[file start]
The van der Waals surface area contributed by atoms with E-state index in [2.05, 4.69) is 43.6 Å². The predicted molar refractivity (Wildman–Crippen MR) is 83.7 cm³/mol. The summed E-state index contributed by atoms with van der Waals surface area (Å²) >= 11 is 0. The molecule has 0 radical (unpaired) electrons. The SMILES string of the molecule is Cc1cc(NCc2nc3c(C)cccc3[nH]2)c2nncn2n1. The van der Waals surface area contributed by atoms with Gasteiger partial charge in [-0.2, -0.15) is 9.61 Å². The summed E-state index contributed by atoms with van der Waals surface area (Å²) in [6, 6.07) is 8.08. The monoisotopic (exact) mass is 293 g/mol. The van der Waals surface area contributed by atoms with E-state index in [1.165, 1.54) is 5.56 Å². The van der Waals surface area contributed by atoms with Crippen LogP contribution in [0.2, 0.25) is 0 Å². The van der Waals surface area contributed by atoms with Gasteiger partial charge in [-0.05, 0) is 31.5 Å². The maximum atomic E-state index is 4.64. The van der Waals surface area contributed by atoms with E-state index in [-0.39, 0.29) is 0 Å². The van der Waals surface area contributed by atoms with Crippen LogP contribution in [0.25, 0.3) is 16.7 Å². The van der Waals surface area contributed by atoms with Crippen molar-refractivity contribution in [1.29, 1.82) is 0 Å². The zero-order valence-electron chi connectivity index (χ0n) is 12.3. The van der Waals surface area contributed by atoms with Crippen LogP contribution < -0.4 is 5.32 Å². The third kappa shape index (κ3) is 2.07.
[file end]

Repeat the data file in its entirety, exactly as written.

The van der Waals surface area contributed by atoms with E-state index in [2.05, 4.69) is 43.6 Å². The predicted molar refractivity (Wildman–Crippen MR) is 83.7 cm³/mol. The summed E-state index contributed by atoms with van der Waals surface area (Å²) >= 11 is 0. The molecule has 0 radical (unpaired) electrons. The SMILES string of the molecule is Cc1cc(NCc2nc3c(C)cccc3[nH]2)c2nncn2n1. The van der Waals surface area contributed by atoms with Gasteiger partial charge in [-0.2, -0.15) is 9.61 Å². The summed E-state index contributed by atoms with van der Waals surface area (Å²) in [6, 6.07) is 8.08. The monoisotopic (exact) mass is 293 g/mol. The van der Waals surface area contributed by atoms with E-state index in [1.165, 1.54) is 5.56 Å². The van der Waals surface area contributed by atoms with Crippen LogP contribution in [0.2, 0.25) is 0 Å². The van der Waals surface area contributed by atoms with Gasteiger partial charge in [-0.05, 0) is 31.5 Å². The maximum atomic E-state index is 4.64. The van der Waals surface area contributed by atoms with E-state index in [-0.39, 0.29) is 0 Å². The van der Waals surface area contributed by atoms with Crippen LogP contribution in [0.25, 0.3) is 16.7 Å². The van der Waals surface area contributed by atoms with Crippen molar-refractivity contribution in [1.29, 1.82) is 0 Å². The zero-order valence-electron chi connectivity index (χ0n) is 12.3. The van der Waals surface area contributed by atoms with Crippen LogP contribution < -0.4 is 5.32 Å². The third kappa shape index (κ3) is 2.07.